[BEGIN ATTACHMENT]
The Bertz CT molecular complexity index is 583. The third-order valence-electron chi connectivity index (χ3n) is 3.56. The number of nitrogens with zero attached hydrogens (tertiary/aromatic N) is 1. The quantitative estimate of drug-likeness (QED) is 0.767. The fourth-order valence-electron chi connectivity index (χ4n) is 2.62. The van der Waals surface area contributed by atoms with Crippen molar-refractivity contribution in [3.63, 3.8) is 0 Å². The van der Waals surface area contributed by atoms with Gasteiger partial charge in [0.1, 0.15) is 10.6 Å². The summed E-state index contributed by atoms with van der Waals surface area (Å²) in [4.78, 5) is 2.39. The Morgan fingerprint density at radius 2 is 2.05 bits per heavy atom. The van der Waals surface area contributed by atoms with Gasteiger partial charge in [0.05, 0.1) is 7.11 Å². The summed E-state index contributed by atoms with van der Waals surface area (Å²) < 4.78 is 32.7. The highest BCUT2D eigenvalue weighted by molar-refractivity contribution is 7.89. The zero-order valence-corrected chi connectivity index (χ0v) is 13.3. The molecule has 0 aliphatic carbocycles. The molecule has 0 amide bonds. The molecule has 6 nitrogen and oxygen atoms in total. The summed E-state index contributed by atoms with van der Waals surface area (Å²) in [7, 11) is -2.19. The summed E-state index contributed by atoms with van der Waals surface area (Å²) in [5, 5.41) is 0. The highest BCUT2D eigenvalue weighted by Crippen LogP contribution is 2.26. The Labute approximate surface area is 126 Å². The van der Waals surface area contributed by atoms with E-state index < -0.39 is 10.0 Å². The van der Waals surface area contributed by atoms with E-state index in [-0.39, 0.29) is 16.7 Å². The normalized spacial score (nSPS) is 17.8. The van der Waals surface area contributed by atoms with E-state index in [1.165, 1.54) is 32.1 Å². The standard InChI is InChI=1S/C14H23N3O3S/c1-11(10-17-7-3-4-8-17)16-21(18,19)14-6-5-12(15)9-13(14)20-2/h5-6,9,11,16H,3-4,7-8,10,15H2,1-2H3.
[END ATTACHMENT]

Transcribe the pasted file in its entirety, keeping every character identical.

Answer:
The Bertz CT molecular complexity index is 583. The third-order valence-electron chi connectivity index (χ3n) is 3.56. The number of nitrogens with zero attached hydrogens (tertiary/aromatic N) is 1. The quantitative estimate of drug-likeness (QED) is 0.767. The fourth-order valence-electron chi connectivity index (χ4n) is 2.62. The van der Waals surface area contributed by atoms with Crippen molar-refractivity contribution in [3.63, 3.8) is 0 Å². The van der Waals surface area contributed by atoms with Gasteiger partial charge in [0.1, 0.15) is 10.6 Å². The summed E-state index contributed by atoms with van der Waals surface area (Å²) in [4.78, 5) is 2.39. The Morgan fingerprint density at radius 2 is 2.05 bits per heavy atom. The van der Waals surface area contributed by atoms with Gasteiger partial charge in [0.05, 0.1) is 7.11 Å². The summed E-state index contributed by atoms with van der Waals surface area (Å²) < 4.78 is 32.7. The highest BCUT2D eigenvalue weighted by molar-refractivity contribution is 7.89. The zero-order valence-corrected chi connectivity index (χ0v) is 13.3. The molecule has 0 aliphatic carbocycles. The molecule has 0 amide bonds. The molecule has 6 nitrogen and oxygen atoms in total. The summed E-state index contributed by atoms with van der Waals surface area (Å²) in [7, 11) is -2.19. The summed E-state index contributed by atoms with van der Waals surface area (Å²) in [5, 5.41) is 0. The highest BCUT2D eigenvalue weighted by Crippen LogP contribution is 2.26. The Labute approximate surface area is 126 Å². The van der Waals surface area contributed by atoms with E-state index < -0.39 is 10.0 Å². The van der Waals surface area contributed by atoms with E-state index in [-0.39, 0.29) is 16.7 Å². The normalized spacial score (nSPS) is 17.8. The van der Waals surface area contributed by atoms with E-state index in [1.165, 1.54) is 32.1 Å². The standard InChI is InChI=1S/C14H23N3O3S/c1-11(10-17-7-3-4-8-17)16-21(18,19)14-6-5-12(15)9-13(14)20-2/h5-6,9,11,16H,3-4,7-8,10,15H2,1-2H3.